Zelda lambed last night with twins sired by Savor.
Look at the horns on this ram lamb!
Moon had twin ewe lambs this afternoon. This lamb was very striking after she was clean and dry–sparkling white and none of the coarser birth coat that Jacob lambs are often born with.
While waiting for Moon to deliver, Jackie and I first castrated the two lambs that were born in January and then we dealt with one of last night’s twins that died. (If you don’t want to read the details then skip to the pretty yellow flower photo below.) When the lamb was born last night I thought that the umbilical cord was unusually large in diameter. My iodine dip didn’t dry this cord up like it did the other lamb’s. This morning the lamb looked cold, but finally nursed and seemed to warm up. It was in the afternoon that I saw that she was very sick (near death). She was bloated and there was smelly brown fluid draining from the over-sized umbilical cord. I necropsied her and found what I suspected–her intestine had a dead-end. There was no connection between the colon and the rectum so there was no where for digested food to go. I’m not sure what was leaking out the umbilical cord, but I wonder if it was putrid intestinal contents that filled the abdominal cavity. Hopefully this is the only birth defect this lambing season.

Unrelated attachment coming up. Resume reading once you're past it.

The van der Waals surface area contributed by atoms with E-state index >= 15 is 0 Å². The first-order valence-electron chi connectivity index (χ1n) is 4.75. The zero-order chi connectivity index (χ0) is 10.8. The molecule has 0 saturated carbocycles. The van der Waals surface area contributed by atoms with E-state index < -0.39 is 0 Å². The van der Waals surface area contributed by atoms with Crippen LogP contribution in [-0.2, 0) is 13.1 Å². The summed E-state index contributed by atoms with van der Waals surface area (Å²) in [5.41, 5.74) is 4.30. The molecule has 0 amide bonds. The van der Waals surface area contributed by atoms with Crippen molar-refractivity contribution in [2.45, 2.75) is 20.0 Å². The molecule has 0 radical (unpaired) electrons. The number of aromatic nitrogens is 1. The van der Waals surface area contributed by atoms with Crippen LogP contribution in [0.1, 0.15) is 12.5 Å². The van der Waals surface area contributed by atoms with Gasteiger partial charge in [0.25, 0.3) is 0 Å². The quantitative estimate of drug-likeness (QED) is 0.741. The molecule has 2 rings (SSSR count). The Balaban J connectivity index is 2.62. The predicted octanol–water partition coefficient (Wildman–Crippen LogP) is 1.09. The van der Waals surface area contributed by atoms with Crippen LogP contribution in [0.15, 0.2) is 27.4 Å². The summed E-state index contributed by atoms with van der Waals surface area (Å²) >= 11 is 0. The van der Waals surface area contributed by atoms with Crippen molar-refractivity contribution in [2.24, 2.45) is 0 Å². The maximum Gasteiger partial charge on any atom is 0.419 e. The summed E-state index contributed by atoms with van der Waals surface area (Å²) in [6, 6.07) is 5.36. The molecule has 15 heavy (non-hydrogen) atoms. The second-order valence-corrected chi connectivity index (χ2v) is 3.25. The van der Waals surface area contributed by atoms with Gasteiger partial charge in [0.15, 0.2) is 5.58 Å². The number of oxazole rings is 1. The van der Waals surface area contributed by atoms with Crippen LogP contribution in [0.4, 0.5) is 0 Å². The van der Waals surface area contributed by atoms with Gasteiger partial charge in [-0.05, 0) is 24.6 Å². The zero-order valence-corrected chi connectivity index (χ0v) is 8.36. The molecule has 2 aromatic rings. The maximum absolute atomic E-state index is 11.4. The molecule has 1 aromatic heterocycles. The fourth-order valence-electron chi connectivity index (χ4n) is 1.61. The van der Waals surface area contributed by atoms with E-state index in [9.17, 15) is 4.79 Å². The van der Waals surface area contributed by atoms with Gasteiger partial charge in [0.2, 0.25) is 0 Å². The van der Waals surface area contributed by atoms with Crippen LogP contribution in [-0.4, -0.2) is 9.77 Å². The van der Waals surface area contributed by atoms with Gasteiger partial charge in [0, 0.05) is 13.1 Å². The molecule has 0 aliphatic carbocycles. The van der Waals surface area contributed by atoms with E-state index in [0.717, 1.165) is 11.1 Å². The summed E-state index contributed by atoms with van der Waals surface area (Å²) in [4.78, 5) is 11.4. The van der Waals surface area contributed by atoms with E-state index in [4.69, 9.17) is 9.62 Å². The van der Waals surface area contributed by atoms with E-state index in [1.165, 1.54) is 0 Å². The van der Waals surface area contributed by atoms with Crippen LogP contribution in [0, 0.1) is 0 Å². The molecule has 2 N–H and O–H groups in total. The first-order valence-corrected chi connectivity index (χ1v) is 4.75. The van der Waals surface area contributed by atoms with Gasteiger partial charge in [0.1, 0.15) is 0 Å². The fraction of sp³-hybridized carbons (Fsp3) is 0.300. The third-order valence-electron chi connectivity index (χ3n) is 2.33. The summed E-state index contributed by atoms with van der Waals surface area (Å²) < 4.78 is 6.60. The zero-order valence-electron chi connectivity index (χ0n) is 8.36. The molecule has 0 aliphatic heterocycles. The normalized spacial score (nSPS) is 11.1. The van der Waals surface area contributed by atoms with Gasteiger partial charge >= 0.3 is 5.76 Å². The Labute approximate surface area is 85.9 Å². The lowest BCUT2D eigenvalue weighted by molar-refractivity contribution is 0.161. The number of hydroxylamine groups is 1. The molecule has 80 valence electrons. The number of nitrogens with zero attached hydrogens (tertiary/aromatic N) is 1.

It’s a month before spring officially starts so it must be time for my annual blooming acacia photo. How can I resist that intense color?